Earlier this week, Psystar released yet another Mac clone -- choosing to ignore the copyright infringement lawsuit pending against it in federal court in San Francisco. InformationWeek's Antone Gonzalves points out that the move is a risky one given that Apple is asking the court to require the Florida-based startup to recall the clones it has sold. Never mind the compatibility problems that could crop up running OSX on non-Apple hardware.
Try as I might, I don't understand this one. Why would a small company like this invite trouble from the likes of Apple? And in the middle of a lawsuit, no less?
Gary Kaplan is a partner in the law firm of DeForest Koscelnik Yokitis Kaplan & Berardinelli in Pittsburgh. His practice includes IT law, antitrust and commercial litigation, among other things. Having recently written on "the circumstances and motives that lead to costly, and often wasteful, litigation" in his book, Executive Guide to Managing Disputes, he offered his insight.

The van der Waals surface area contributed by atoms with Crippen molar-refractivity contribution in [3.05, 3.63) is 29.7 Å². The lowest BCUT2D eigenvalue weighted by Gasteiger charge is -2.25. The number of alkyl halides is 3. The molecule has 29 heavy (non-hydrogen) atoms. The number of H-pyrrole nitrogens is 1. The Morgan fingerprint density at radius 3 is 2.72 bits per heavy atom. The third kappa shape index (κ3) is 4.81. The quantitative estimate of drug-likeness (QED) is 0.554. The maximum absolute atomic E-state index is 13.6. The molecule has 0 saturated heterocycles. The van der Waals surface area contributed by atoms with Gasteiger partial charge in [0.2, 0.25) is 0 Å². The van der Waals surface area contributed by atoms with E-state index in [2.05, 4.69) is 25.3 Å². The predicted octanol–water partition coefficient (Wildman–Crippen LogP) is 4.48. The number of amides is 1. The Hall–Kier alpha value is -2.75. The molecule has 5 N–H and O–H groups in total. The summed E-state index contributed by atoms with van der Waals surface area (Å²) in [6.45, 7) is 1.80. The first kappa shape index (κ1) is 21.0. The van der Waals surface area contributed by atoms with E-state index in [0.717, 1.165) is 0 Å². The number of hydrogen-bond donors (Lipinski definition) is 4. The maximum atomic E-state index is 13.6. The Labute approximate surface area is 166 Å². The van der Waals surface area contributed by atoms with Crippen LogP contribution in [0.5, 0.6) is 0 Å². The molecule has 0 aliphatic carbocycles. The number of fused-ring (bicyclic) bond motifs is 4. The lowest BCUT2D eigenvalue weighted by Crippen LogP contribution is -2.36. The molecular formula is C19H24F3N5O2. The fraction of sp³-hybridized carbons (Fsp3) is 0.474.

In an e-mail, he said,"[Psystar] may be banking on PR pressure to persuade Apple to relent. Alternatively, it may be based on short run expediency and a hope of making it too costly for Apple to maintain full control over its systems, regardless of any right to do so." Either way, he says, the startup is facing an uphill battle.
He explained the short-run gain strategy this way:
Psystar doubtless recognizes that losing the lawsuit will likely end its business. If, however, the lawsuit (including appeals) takes several more years, it can continue to generate revenue (and presumably cover the cost of the litigation). Further, Psystar may be thinly capitalized with modest assets that its owners are willing to gamble and lose. In the event of a loss, it could declare bankruptcy leaving Apple with little in the way of tangible recovery.